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Huli 'Ia diagram, containing 84 thumbnail images of birds, beaches, flowers, the ocean and people describing events that occur at each time of year


Huli ‘ia is an observational process documenting seasonal changes and shifts across entire landscapes, ma uka to ma kai (from the mountains to the ocean). Developed by Na Maka o Papahānaumokuākea, the Huli ‘ia process documents these natural changes over time, identifies dominant cycles of important species or natural occurrences (e.g. flowering, fruiting, presence/absence of flora/fauna, cloud formations, spawning or recruiting of fish species, etc.), and assists in identifying any correlations between species and occurrences. Those correlations help to identify the occurrence of a less visible situation (e.g. fish spawning) when a more obvious one happens (e.g. a flower species blooming). Natural cycles can then be used to support and guide management practices, rather than relying simply on the time of year, which has become more problematic as a management indicator with natural shifts due to climate change. Using natural cycles for decision-making provides a needed flexibility to ensure the best choices of when to harvest and when to allow areas and species to rest. Huli ‘ia strengthens the kilo (observer) in community members and supports the cultural practice of kilo, establishes and deepens intimate relationships between people and place, and provides communities with guidance to support sustainability, health and wellness, and mālama ‘āina (participation in caring for our resources).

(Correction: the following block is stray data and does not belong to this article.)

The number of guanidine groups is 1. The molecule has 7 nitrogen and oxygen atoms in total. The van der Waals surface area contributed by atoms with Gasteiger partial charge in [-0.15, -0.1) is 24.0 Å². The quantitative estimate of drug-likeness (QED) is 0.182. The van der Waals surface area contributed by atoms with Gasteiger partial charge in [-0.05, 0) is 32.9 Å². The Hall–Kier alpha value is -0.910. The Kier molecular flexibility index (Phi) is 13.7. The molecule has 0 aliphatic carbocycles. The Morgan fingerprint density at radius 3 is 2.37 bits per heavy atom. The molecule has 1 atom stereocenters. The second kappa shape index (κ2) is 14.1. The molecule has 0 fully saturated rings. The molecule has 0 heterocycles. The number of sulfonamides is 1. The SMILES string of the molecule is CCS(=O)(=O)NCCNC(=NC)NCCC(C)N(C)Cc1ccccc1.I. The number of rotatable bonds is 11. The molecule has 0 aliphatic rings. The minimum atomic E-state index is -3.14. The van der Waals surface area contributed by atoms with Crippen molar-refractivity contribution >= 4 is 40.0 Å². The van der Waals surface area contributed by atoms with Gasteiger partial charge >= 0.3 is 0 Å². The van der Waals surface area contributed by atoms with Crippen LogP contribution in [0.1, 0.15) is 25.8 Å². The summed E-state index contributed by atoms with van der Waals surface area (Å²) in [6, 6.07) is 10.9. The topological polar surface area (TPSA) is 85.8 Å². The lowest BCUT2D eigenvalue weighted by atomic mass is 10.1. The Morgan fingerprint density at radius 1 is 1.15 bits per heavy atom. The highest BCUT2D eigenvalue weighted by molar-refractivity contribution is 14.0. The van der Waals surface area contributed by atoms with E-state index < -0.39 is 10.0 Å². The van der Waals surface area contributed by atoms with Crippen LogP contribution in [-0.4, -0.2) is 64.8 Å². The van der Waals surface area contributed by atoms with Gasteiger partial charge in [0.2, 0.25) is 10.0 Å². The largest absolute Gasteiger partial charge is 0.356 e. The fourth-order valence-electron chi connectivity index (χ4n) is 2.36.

An important product of huli ‘ia is a seasonal calendar showcasing the dominant natural cycles and their correlations. These compiled cycles provide us with a timeline of place and a well-documented resource to guide discussions and implementation of best practices in support of these cycles and, ultimately, their productivity. The seasonal calendar also includes ‘ōlelo no‘eau, a traditional system of transferring knowledge through wise and easily remembered sayings. Based on their monitoring activities, participants compose a new, contemporary set of ‘ōlelo no‘eau that capture the knowledge of today by using a traditional mechanism to pass information to the next generation. This huli ‘ia seasonal calendar applies an innovative approach to repair, maintain, and improve natural resources by encouraging awareness and consciousness of participants and the community at-large. Ideally, this will support best practices and improve the health of natural resources.